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Rugby World Cup 2015
Jevans to bring 'new dimension' to World Cup planning
Graham Jenkins
September 17, 2012
Debbie Jevans, LOCOG director of sport for the London 2012 Olympics , London 2012 test event, Excel Arena, London, England, November 23, 2011
Debbie Jevans will being working with England Rugby 2015 next month © PA Photos
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England Rugby 2015's new chief executive Debbie Jevans has been backed to bring a "new dimension" to the World Cup organisers' preparations for the sport's next showpiece event.

Jevans, one of the architects of the London 2012 Olympics and Paralympics, is set to start work with ER2015 next month with former chief executive Paul Vaughan having made a surprise exit a fortnight ago with his employers keen to "inject new life" into proceedings. On the eve of the three-year countdown to the opening game of the tournament, ER 2015 chairman Andy Cosslett explained to reporters the decision to replace Vaughan when "the project is on track, on time and on schedule" and his firm belief that Jevans is the right person to ensure his organisation delivers the "biggest and best" World Cup that they promised.

"It's always difficult to change leadership and formation of a team that is operating well and there is no issue in any way about our management of this event to date," he said at ER 2015's Twickenham HQ. "I think when you are trying to deliver something as ambitious as we are, and we have been very clear about our intention to make this the biggest and the best World Cup that has yet been held in every way, that demands constant scrutiny of the team and the leadership and what we believe going forward is the best balance in that team.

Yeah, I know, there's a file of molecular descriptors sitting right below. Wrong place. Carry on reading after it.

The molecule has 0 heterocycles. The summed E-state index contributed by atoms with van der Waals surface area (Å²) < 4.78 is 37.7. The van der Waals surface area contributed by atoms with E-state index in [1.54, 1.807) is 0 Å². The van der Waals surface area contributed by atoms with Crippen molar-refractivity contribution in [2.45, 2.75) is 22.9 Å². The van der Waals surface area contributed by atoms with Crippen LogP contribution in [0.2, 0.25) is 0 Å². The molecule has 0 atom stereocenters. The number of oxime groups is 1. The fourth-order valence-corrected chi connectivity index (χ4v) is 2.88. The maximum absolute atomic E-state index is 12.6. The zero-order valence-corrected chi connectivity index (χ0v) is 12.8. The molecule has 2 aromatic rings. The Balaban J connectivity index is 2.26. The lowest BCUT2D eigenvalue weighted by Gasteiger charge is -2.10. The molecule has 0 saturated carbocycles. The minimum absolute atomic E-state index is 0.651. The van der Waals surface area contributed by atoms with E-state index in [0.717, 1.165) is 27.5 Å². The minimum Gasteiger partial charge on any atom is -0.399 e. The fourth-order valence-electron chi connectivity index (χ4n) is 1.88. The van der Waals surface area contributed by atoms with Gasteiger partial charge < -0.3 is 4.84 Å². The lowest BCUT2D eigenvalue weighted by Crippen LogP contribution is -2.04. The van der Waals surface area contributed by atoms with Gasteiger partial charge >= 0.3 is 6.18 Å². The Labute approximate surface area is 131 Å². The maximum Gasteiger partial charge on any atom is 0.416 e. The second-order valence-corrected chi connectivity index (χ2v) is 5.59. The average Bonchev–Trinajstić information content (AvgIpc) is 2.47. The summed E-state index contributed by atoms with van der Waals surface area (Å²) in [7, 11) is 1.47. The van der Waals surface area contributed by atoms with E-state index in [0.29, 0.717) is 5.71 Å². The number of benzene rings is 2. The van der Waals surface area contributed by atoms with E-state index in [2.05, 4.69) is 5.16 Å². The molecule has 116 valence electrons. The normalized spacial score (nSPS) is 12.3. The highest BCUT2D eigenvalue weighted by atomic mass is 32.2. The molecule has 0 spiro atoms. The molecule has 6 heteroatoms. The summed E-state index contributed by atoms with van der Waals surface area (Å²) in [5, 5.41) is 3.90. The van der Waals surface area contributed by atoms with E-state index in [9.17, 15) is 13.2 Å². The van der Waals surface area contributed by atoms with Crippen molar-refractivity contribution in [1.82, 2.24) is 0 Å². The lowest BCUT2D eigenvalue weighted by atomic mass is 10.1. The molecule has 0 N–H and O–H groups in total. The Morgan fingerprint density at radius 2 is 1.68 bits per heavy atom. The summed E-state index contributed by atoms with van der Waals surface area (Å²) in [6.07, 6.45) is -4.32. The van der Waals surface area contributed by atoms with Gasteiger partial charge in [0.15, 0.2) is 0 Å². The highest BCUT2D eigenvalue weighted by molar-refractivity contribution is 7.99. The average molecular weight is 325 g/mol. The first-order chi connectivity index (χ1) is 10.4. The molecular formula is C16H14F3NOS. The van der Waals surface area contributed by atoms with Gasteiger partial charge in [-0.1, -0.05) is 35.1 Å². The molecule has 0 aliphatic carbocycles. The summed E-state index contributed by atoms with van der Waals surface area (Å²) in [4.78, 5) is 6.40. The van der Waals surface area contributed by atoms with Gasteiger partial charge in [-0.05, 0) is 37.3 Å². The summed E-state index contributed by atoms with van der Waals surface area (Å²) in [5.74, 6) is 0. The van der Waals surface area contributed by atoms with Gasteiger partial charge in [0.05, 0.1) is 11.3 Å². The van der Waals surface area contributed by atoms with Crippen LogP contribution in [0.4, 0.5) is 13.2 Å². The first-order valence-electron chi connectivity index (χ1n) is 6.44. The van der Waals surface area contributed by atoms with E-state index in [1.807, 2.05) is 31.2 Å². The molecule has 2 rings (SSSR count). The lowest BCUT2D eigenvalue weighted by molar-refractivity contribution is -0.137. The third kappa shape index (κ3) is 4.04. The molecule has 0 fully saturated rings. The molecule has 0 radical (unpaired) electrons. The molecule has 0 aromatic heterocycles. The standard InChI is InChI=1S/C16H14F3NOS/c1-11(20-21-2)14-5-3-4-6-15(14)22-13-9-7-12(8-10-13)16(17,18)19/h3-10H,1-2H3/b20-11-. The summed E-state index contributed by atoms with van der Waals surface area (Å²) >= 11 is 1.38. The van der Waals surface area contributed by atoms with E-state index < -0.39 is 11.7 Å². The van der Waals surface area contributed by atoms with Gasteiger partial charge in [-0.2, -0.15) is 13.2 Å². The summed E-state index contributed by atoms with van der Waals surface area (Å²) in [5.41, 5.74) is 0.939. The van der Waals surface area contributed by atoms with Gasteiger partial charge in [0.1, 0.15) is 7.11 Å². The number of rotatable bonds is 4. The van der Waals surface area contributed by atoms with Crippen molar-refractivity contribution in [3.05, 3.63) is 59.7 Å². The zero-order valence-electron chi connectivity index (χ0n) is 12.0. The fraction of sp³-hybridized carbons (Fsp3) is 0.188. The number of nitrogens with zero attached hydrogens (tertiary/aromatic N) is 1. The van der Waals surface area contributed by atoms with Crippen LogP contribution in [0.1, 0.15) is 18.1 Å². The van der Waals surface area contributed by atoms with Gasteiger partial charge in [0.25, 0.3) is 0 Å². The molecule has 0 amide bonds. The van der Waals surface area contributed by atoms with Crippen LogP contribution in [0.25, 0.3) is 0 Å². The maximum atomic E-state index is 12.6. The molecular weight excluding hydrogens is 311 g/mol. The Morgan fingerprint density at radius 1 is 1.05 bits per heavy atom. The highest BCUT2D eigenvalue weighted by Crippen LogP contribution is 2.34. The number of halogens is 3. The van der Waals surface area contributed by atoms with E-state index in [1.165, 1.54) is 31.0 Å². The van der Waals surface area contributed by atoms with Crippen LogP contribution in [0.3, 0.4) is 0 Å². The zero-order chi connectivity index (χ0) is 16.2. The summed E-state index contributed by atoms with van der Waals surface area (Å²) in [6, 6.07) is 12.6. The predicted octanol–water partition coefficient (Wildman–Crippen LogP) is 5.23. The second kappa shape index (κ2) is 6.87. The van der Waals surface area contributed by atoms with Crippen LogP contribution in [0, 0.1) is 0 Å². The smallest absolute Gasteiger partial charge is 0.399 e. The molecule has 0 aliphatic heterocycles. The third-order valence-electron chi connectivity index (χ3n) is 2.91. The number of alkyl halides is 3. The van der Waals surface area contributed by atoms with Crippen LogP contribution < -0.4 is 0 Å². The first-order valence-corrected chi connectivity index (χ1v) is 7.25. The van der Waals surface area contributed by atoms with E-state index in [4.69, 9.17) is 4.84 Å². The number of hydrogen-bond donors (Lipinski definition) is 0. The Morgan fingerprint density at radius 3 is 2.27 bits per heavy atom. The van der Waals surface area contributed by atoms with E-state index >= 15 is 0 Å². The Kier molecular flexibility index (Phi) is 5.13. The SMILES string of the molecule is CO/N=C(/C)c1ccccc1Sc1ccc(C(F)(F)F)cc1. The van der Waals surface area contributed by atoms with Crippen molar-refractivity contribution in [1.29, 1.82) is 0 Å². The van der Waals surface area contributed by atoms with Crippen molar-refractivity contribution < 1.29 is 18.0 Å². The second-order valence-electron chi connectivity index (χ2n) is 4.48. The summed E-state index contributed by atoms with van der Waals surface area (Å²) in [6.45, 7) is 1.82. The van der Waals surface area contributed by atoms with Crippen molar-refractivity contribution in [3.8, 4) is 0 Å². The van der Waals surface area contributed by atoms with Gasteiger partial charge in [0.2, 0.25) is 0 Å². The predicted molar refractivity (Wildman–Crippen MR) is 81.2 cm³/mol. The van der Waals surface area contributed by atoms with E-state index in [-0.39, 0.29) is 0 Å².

"You are always looking for balance like you do on the field and new dimensions that will give you the extra percentage in terms of performance and the board felt that Debbie particularly, given her exposure having been one of the architects of the Olympics and Paralympics, with unparalleled exposure to what was involved and the detail that went into planning and the development of that event and how you make normal venues very special, was the new dimension that we didn't have."

ER 2015 hopes to sell 2.9m tickets to cover the cost of the £80m guarantee paid to the International Rugby Board for hosting rights and to do so they are aware that they will need to attract the nation as a whole and not just the traditional rugby audience. It is a sizeable task and one that they think Jevans is perfect to spearhead having played a key role in a sporting event that set new standards in terms of engagement.

"We had a very strong experience in rugby within the team, we had event management experience but we didn't have the dimension that Debbie brings which was the exposure to other sports and the level of expertise you will only find with something of the magnitude of the Olympics and Paralympics.

"We want this event to be the best in many ways including inclusivity, we want it to touch more people outside of the immediate rugby world. The legacy benefit that the World Cup brings is the ability to increase participation and just to get people who don't normally follow the game to re-think what they think about the game of rugby.

"To do that you can't continue to think down traditional lines and therefore you are looking for people with a different point of view who can bring an extra dimension and that is what Debbie is going to bring. In every respect she brings new value to the team that Paul wasn't in a position to do because he hasn't got that experience."

© ESPN Sports Media Ltd.
Graham Jenkins is the Senior Editor of ESPNscrum and you can also follow him on Twitter.
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